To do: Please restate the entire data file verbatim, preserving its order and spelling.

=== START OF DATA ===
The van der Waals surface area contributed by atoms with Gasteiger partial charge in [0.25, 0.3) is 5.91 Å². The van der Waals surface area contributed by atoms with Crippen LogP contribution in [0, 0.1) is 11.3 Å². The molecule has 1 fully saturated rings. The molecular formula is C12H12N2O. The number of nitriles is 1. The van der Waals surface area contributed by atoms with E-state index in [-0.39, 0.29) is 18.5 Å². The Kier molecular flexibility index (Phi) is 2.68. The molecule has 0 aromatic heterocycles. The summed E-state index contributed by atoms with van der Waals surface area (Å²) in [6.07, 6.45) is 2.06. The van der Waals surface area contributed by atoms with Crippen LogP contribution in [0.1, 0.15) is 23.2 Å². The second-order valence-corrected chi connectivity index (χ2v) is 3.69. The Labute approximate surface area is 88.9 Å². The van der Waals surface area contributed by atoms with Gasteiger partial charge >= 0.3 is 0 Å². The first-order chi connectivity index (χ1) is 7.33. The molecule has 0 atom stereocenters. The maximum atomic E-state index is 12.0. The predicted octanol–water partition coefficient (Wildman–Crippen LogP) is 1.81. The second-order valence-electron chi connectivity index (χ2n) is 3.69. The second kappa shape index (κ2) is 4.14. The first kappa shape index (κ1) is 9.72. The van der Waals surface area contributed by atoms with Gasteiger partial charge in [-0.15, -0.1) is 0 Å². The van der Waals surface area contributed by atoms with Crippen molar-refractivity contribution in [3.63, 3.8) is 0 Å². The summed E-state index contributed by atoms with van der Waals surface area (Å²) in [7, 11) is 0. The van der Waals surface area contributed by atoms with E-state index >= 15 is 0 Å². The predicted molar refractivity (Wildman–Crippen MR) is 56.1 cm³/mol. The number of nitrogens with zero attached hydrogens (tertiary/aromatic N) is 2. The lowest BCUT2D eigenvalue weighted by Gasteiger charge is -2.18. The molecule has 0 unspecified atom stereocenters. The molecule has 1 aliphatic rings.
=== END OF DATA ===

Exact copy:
The van der Waals surface area contributed by atoms with Gasteiger partial charge in [0.25, 0.3) is 5.91 Å². The van der Waals surface area contributed by atoms with Crippen LogP contribution in [0, 0.1) is 11.3 Å². The molecule has 1 fully saturated rings. The molecular formula is C12H12N2O. The number of nitriles is 1. The van der Waals surface area contributed by atoms with E-state index in [-0.39, 0.29) is 18.5 Å². The Kier molecular flexibility index (Phi) is 2.68. The molecule has 0 aromatic heterocycles. The summed E-state index contributed by atoms with van der Waals surface area (Å²) in [6.07, 6.45) is 2.06. The van der Waals surface area contributed by atoms with Crippen LogP contribution in [0.1, 0.15) is 23.2 Å². The second-order valence-corrected chi connectivity index (χ2v) is 3.69. The Labute approximate surface area is 88.9 Å². The van der Waals surface area contributed by atoms with Gasteiger partial charge >= 0.3 is 0 Å². The first-order chi connectivity index (χ1) is 7.33. The molecule has 0 atom stereocenters. The maximum atomic E-state index is 12.0. The predicted octanol–water partition coefficient (Wildman–Crippen LogP) is 1.81. The second-order valence-electron chi connectivity index (χ2n) is 3.69. The second kappa shape index (κ2) is 4.14. The first kappa shape index (κ1) is 9.72. The van der Waals surface area contributed by atoms with Gasteiger partial charge in [-0.15, -0.1) is 0 Å². The van der Waals surface area contributed by atoms with Crippen molar-refractivity contribution in [3.63, 3.8) is 0 Å². The summed E-state index contributed by atoms with van der Waals surface area (Å²) in [7, 11) is 0. The van der Waals surface area contributed by atoms with E-state index >= 15 is 0 Å². The predicted molar refractivity (Wildman–Crippen MR) is 56.1 cm³/mol. The number of nitrogens with zero attached hydrogens (tertiary/aromatic N) is 2. The lowest BCUT2D eigenvalue weighted by Gasteiger charge is -2.18. The molecule has 0 unspecified atom stereocenters. The molecule has 1 aliphatic rings.